Each lock is assigned a unique number at the beginning of each line. The second column refers to the class of lock used, with FLOCK signifying the older-style UNIX file locks from a flock system call and POSIX representing the newer POSIX locks from the lockf system call.

The third column can have two values. ADVISORY means that the lock does not prevent other people from accessing the data; it only prevents other attempts to lock it. MANDATORY means that no other access to the data is permitted while the lock is held. The fourth column reveals whether the lock is allowing the holder READ or WRITE access to the file, and the fifth column shows the ID of the process holding the lock.

The sixth column shows the ID of the file being locked, in the format of MAJOR-DEVICE:MINOR-DEVICE:INODE-NUMBER. The seventh column shows the start and end of the file's locked region. The remaining columns point to internal kernel data structures used for specialized debugging and can be ignored.


This file contains the current information for multiple-disk, RAID configurations. If your system does not contain such a configuration, then your mdstat file will look similar to this:

Personalities : 
read_ahead not set
unused devices: <none>

This file remains in the state above unless you create a software RAID or md device. In that case, you can use mdstat to give you a picture of what is currently happening with your mdX RAID devices.

The /proc/mdstat file below shows a system with its md0 configured as a RAID 1 device. It is currently re-syncing the disks:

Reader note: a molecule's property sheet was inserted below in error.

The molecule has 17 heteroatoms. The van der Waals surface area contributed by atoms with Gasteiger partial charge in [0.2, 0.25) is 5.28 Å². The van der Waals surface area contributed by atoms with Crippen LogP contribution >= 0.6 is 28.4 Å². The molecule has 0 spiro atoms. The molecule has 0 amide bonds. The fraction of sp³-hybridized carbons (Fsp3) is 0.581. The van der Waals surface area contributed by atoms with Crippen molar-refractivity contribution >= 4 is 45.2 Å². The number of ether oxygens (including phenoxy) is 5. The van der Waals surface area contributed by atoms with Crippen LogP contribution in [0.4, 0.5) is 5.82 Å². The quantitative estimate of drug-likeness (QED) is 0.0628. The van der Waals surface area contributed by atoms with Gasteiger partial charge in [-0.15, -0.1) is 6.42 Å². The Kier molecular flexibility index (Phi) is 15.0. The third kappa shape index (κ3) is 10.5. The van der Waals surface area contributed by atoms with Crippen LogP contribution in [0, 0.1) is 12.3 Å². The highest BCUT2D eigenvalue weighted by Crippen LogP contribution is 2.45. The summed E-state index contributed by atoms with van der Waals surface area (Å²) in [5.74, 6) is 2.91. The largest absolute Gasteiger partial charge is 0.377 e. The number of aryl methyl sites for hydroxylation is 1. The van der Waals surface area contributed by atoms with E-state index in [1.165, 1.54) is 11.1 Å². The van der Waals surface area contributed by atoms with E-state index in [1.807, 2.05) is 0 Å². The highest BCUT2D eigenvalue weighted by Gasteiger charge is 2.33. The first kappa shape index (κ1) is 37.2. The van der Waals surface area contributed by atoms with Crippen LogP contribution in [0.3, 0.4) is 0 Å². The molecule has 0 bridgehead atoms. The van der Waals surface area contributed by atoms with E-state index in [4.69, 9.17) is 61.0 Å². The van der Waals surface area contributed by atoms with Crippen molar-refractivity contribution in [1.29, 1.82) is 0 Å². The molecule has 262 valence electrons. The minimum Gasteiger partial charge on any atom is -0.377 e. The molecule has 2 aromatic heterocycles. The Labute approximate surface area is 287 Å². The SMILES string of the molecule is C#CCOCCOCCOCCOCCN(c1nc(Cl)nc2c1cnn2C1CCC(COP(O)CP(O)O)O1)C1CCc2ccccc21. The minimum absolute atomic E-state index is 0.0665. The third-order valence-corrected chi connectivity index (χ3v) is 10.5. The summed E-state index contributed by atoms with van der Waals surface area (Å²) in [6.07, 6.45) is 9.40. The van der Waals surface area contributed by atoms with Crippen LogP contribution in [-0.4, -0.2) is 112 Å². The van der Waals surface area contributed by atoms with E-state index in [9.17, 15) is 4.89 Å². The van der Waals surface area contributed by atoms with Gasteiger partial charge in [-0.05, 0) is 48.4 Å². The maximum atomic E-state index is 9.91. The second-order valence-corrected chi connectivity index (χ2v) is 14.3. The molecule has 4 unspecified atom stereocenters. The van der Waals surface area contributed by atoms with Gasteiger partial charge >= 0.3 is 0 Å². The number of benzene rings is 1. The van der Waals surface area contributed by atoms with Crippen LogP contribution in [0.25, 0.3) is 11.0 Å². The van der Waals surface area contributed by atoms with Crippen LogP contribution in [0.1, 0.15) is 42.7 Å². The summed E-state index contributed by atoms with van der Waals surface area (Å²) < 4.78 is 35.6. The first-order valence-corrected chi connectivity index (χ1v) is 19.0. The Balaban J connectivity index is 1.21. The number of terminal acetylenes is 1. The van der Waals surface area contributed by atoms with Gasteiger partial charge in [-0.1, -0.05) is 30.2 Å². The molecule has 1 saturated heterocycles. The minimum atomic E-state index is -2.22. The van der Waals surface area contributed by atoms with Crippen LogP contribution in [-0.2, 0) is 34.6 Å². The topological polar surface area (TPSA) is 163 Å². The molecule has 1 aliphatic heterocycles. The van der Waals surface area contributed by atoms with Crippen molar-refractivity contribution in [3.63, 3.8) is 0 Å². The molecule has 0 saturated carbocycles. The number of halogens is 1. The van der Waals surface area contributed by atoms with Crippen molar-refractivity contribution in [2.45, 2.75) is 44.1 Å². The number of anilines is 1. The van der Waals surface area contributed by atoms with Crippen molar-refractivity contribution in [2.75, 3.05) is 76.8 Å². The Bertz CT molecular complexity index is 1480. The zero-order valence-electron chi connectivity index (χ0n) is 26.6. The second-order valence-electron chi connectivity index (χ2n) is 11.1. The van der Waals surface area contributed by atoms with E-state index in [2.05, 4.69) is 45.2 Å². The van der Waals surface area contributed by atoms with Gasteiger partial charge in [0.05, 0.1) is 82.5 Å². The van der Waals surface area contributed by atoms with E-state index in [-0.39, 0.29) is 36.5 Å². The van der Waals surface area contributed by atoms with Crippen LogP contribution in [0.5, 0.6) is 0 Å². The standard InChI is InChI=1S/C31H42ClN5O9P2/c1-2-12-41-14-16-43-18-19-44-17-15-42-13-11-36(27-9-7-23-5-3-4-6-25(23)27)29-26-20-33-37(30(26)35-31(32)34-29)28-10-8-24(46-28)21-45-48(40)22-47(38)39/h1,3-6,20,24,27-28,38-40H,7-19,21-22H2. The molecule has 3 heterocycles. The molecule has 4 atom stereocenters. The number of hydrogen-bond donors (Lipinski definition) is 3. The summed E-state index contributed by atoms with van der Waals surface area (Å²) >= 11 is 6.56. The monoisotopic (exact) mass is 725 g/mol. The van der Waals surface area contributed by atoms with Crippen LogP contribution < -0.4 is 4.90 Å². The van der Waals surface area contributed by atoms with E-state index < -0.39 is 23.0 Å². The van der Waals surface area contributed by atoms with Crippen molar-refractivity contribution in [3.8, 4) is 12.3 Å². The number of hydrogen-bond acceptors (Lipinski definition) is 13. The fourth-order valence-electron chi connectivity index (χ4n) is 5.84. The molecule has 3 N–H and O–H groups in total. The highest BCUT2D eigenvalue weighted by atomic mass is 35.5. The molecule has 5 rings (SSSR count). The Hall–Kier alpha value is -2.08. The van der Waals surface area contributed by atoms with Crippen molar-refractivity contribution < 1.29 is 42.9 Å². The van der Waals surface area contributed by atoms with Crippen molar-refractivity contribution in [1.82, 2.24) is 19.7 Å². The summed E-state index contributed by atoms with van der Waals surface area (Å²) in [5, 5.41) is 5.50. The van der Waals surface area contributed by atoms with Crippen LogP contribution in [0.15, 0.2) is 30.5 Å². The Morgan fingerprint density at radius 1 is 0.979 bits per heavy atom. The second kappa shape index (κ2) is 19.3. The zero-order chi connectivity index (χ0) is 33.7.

Personalities : [linear] [raid1]
read_ahead 1024 sectors
md0: active raid1 sda2[1] sdb2[0] 9940 blocks [2/2] [UU] resync=1% finish=12.3min
algorithm 2 [3/3] [UUU]
unused devices: <none>


This is one of the more commonly used /proc files, as it reports back plenty of valuable information about the current utilization of RAM on the system. A system with 256MB of RAM and 384MB of swap space might have a /proc/meminfo file similar to this one:

        total:    used:    free:  shared: buffers:  cached:
Mem:  261709824 253407232  8302592        0 120745984 48689152
Swap: 402997248     8192 402989056
MemTotal:       255576 kB
MemFree:          8108 kB
MemShared:           0 kB
Buffers:        117916 kB
Cached:          47548 kB
Active:         135300 kB
Inact_dirty:     29276 kB
Inact_clean:       888 kB
Inact_target:        0 kB
HighTotal:           0 kB
HighFree:            0 kB
LowTotal:       255576 kB
LowFree:          8108 kB